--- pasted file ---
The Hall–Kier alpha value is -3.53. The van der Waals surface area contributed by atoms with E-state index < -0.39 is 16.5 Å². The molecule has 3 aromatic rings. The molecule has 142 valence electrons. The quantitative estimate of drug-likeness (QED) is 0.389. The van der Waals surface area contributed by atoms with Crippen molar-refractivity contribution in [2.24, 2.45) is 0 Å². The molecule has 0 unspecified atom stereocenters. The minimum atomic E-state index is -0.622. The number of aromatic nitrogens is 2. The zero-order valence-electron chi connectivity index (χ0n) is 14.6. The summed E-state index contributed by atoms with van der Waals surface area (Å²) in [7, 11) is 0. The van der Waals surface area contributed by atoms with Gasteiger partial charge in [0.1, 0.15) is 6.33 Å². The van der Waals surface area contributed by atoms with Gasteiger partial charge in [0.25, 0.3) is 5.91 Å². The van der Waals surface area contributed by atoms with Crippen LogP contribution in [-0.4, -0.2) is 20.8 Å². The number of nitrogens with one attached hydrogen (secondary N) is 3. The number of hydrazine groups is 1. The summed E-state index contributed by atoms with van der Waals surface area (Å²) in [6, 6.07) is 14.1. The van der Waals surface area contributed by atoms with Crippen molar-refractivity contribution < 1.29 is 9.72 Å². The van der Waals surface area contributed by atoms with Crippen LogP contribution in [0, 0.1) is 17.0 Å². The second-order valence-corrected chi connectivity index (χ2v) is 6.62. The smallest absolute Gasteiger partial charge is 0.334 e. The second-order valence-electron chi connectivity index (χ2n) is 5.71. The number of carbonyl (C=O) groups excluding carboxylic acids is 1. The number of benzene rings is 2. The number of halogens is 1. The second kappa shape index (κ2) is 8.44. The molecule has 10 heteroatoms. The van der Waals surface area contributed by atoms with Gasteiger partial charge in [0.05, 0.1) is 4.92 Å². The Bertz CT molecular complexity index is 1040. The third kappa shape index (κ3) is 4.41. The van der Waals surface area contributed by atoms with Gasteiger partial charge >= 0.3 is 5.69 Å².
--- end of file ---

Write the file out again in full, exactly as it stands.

The Hall–Kier alpha value is -3.53. The van der Waals surface area contributed by atoms with E-state index < -0.39 is 16.5 Å². The molecule has 3 aromatic rings. The molecule has 142 valence electrons. The quantitative estimate of drug-likeness (QED) is 0.389. The van der Waals surface area contributed by atoms with Crippen molar-refractivity contribution in [2.24, 2.45) is 0 Å². The molecule has 0 unspecified atom stereocenters. The minimum atomic E-state index is -0.622. The number of aromatic nitrogens is 2. The zero-order valence-electron chi connectivity index (χ0n) is 14.6. The summed E-state index contributed by atoms with van der Waals surface area (Å²) in [7, 11) is 0. The van der Waals surface area contributed by atoms with Gasteiger partial charge in [0.1, 0.15) is 6.33 Å². The van der Waals surface area contributed by atoms with Gasteiger partial charge in [0.25, 0.3) is 5.91 Å². The van der Waals surface area contributed by atoms with Crippen LogP contribution in [-0.4, -0.2) is 20.8 Å². The number of nitrogens with one attached hydrogen (secondary N) is 3. The number of hydrazine groups is 1. The summed E-state index contributed by atoms with van der Waals surface area (Å²) in [6, 6.07) is 14.1. The van der Waals surface area contributed by atoms with Crippen molar-refractivity contribution < 1.29 is 9.72 Å². The van der Waals surface area contributed by atoms with Crippen LogP contribution in [0, 0.1) is 17.0 Å². The second-order valence-corrected chi connectivity index (χ2v) is 6.62. The smallest absolute Gasteiger partial charge is 0.334 e. The second-order valence-electron chi connectivity index (χ2n) is 5.71. The number of carbonyl (C=O) groups excluding carboxylic acids is 1. The number of benzene rings is 2. The number of halogens is 1. The second kappa shape index (κ2) is 8.44. The molecule has 10 heteroatoms. The van der Waals surface area contributed by atoms with Gasteiger partial charge in [0.05, 0.1) is 4.92 Å². The Bertz CT molecular complexity index is 1040. The third kappa shape index (κ3) is 4.41. The van der Waals surface area contributed by atoms with Gasteiger partial charge >= 0.3 is 5.69 Å².